Panic and Anxiety Control Program

Symptoms of panic and anxiety can be confused with life threatening physical disorders! Please consult your physician to determine the source of your symptoms.

Behavioral techniques for controlling panic and anxiety. Help get back in control of your life.
This is an update of specific things you can do to control the symptoms of panic and anxiety attacks. These devastating occurrences can negatively affect your day to day quality of life. But this is not news for anyone suffering from this terrible disorder. Millions of people live in fear of these “attacks.” Major transitions, trauma, and stress can lead to feelings of little or no control over one’s life! This can affect people in major ways.

A scary symptom which can develop is called Panic (or Panic Attack.”) A panic episode can come on suddenly or can awaken you from your sleep with a nasty feeling of apprehension. Some people believe that they are having a heart attack because often there is chest pain, a shortness of breath, neck or arm pain, major stomach upset, an adrenaline rush, lightheadedness, dizziness, and other unpleasant feelings of fear and apprehension. These feelings can be triggered by specific events such as: driving (getting stuck in traffic), shopping, waiting in lines at stores, banks, post offices, etc, feeling trapped in church/movies/classes, traveling distances from home (especially flying, etc.), making a presentation in front of a group of people (drawing attention toward yourself), doing new or unfamiliar activities, meeting new people, basically, doing anything new or seemingly stressful where you may fear “LOSING CONTROL.” Loss of control is the main feature that makes this so frightening for the people who suffer from panic and anxiety. We may not know a panic sufferer by looking at him or her because they can maintain such good control that unless we were to look very carefully we might not notice the nervousness below the surface.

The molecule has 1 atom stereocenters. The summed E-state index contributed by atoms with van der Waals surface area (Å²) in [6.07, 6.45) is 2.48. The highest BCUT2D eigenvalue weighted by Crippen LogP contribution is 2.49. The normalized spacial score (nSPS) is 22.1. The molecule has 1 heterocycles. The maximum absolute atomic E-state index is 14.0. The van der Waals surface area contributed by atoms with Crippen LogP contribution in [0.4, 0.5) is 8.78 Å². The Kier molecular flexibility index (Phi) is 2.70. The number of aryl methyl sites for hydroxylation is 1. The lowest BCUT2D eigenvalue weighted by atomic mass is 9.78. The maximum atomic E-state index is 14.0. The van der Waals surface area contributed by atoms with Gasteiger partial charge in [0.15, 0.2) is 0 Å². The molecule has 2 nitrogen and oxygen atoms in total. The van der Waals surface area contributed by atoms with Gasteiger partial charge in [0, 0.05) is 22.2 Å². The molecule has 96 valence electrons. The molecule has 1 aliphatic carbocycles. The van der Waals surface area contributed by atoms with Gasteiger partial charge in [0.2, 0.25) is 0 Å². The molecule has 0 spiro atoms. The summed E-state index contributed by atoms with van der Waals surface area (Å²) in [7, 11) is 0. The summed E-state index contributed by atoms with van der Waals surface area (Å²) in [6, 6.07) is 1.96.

Heart problems, chest pain, and respiratory difficulties (hyperventilation and dizziness are common symptoms of panic/anxiety attacks) should be carefully examined by your physician! If no heart related problem exists, but you are still in great fear of these occurrences of panic then the following behavioral program, with practice, will greatly aid you in preventing or at least minimizing the episodes of panic. Also, remember that exciting/positive actions or events can raise your heart rate. This excitement is not bad or life threatening, but you fear of the physical symptoms of excitement can really hamper your enjoyment of life!

The keys to controlling panic and anxiety are:

• Breathe slowly/diaphragmatically
• Remain in the present… in your body, in a positive way
• Positive self-talk… not negative ruminations
• Avoid caffeine and stimulants
• Regular aerobic exercise
• Regular deep relaxation with Biofeedback Temperature monitoring
• Use relaxation tapes/CD’s regularly!
• Learn to warm your hands and feet
• Get support in confronting and then desensitizing yourself to fears/phobias
• Taper your anti-anxiety medication after you have mastered the relaxation-biofeedback

1. Learn to breathe diaphragmatically
Place a hand over your upper abdomen
Push it OUT as you inhale
Let in move IN as you exhale
Let your chest, shoulder, neck, and back relax as you breathe.
Only on a very deep breath should these parts move in the breath.
This may be the most important Panic Control Technique you can learn!

2. Use any of the Stress Management Audio’s, especially, #205 Stress Management for Controlling Panic and Anxiety, 1-3 times per day for 8-12 weeks. Check the “Products” page at the Stress Education Center’s website.